Raimund Abraham and Walter Pichler
Raimund Abraham and Walter Pichler were key figures in Austria's radical architectural movement during the 1960s. Like their counterparts in groups such as Archigram in Britain and the Metabolists in Japan, they were concerned with the space-age ideal of a portable, self-sustaining architectural environment. Also influenced by a Viennese tradition in which architecture is closely aligned with sculpture, they often designed buildings with monumental, highly symbolic, geometric forms.
Abraham and Pichler collaborated on a number of projects while living and working in Vienna from 1960 to 1964. Much of their work together conveys the experimental spirit of architectural drawing of the 1960s.
Born in 1933 in Lienz, Austria, Abraham studied architecture at the Polytechnic in Graz. His Elementare Architektur was published in 1963, and is considered to be a key text for the Austrian radical movement.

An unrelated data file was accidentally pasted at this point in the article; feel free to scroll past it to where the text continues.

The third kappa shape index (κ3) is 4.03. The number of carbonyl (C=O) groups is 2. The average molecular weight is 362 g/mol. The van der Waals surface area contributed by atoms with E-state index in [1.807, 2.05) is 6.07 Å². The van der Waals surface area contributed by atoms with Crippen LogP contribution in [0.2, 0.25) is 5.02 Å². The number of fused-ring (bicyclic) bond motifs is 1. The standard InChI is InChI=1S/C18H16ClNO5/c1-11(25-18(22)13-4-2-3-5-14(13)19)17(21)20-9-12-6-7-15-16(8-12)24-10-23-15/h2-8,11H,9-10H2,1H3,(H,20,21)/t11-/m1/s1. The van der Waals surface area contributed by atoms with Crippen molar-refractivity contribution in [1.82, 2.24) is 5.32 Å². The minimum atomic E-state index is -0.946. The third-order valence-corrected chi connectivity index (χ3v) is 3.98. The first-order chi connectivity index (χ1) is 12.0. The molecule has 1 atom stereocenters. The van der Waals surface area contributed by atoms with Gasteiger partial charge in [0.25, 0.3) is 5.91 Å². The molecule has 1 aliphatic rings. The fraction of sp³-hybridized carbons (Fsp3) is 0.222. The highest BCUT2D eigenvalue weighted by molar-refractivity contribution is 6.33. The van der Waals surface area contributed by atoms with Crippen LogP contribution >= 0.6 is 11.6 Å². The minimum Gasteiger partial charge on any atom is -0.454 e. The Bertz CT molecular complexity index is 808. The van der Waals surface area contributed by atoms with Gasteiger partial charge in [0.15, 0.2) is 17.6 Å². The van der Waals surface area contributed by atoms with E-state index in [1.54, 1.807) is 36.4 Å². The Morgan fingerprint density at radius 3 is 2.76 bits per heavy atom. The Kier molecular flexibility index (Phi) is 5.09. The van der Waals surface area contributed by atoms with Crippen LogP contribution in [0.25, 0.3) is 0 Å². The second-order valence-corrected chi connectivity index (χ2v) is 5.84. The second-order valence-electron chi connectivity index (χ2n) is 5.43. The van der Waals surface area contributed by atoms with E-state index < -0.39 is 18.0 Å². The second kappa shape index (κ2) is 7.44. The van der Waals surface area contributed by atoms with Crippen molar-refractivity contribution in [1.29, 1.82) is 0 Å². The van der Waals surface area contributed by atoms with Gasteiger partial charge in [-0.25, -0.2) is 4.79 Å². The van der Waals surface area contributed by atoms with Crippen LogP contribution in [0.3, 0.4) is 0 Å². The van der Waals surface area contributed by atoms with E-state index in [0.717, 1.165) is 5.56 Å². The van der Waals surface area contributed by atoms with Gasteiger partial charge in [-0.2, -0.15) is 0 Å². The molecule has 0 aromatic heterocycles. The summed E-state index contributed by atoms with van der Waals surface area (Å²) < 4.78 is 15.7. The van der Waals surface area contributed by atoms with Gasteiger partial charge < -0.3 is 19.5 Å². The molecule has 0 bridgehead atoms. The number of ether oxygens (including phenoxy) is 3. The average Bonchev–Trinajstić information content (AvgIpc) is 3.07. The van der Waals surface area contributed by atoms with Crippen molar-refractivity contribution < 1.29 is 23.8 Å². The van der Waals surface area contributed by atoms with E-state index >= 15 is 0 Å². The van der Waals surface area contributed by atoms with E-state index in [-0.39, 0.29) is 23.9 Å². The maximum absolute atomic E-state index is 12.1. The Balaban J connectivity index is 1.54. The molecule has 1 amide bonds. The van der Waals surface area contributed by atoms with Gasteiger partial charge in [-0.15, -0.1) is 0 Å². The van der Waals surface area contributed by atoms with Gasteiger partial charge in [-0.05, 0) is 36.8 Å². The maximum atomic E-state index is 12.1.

Also native to Austria, Pichler has worked as a painter and sculptor for the last three decades. In 1968 he captured the world's attention with Prototypes — models for objects that were intended to be serially produced — which, in turn, influenced the designs of architects like Coop Himmelblau and Haus-Rucker-Co.